If you are a sports fan or not, I hope that you enjoyed digging into the impact of state tax. There is a reason that many retirees move to Florida, and it is not just because of the great weather!

*All figures are based on NBA slotted projections. Calculations do not take into account federal taxes and other income and deductions that these individuals may have.

Our summer newsletter is now out, check it out! Summer 2016 Newsletter

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Nicholas Hammernik, EA

Nick is Talking Tax To Milwaukee. Combing the boring topic of tax with the latest news in pop culture and sports.

Nick is Talking Tax To Milwaukee. Combing the boring topic of tax with the latest news in pop culture and sports.


What To Do When You Receive An IRS Phone Call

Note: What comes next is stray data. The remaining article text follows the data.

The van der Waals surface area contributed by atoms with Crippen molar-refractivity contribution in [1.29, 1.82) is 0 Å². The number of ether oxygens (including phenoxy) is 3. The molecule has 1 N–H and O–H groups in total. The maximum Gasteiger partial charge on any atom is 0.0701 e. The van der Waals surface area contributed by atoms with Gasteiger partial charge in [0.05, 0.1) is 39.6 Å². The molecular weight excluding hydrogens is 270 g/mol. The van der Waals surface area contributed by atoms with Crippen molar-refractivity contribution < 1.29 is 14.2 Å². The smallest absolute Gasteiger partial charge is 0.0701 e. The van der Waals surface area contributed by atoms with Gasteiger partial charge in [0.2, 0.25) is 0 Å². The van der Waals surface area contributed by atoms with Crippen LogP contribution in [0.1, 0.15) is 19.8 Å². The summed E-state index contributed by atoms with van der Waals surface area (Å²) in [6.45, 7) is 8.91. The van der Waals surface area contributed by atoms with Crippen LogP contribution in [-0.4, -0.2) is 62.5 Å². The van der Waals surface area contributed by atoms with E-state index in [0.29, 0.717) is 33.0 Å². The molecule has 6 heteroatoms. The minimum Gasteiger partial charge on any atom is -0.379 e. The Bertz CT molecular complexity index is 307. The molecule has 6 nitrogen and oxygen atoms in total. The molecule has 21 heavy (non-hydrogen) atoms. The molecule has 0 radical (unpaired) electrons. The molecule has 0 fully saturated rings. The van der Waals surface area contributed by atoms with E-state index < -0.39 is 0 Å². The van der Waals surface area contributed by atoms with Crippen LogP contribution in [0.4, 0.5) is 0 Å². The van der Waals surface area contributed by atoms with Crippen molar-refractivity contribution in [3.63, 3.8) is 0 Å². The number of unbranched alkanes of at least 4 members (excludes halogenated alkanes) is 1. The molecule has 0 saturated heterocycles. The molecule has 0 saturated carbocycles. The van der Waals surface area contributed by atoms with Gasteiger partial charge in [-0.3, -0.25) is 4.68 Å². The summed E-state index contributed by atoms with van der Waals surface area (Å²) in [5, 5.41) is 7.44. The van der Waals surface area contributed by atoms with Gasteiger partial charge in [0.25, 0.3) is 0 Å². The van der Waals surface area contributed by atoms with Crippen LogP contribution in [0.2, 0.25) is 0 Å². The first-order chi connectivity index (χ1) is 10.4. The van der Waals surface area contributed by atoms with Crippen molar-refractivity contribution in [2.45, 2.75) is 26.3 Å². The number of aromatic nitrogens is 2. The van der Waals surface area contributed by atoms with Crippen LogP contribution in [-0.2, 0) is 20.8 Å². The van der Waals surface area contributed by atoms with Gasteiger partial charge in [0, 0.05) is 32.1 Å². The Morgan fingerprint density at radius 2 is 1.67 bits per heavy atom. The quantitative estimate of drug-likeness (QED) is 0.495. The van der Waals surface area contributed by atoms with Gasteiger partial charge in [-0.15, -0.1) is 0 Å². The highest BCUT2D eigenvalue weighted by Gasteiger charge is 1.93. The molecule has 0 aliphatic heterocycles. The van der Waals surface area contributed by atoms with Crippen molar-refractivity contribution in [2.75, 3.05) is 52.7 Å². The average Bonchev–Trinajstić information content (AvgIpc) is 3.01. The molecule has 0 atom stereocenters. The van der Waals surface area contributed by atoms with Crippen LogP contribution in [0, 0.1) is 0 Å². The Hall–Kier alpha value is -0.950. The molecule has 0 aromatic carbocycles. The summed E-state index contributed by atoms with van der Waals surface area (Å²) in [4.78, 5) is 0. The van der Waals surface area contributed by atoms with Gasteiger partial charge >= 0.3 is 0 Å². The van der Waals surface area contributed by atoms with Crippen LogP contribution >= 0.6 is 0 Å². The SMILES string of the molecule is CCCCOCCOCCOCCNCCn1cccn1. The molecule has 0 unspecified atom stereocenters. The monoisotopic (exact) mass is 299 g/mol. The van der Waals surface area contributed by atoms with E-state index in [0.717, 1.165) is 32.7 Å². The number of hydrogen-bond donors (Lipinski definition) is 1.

One of the most common phone calls that we get at our office is clients calling to say that the IRS called them and told them that they need to pay them immediately. These are IRS scam phone calls that have been going on for almost two years. Want to know what to do if you receive one of these call or an email from the IRS?

Watch Nick Hammernik and Lori Beck tell you what to do:

What To Do If The IRS Calls You

If you have any questions or concerns about identity theft our financial scams, please call our office at 414-545-1890


How To Avoid IRS Interest

The IRS has decided they want more of your money! As of the second quarter of 2016, they have raised their interest rate from 3% to 4%.

Do you want to know how to avoid paying the IRS that interest? We help Milwaukee and Waukesha with tax issues.

Watch This Video

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If you need a Tax Cleanse with some IRS debt, schedule a complimentary consultation to see how we can help you out.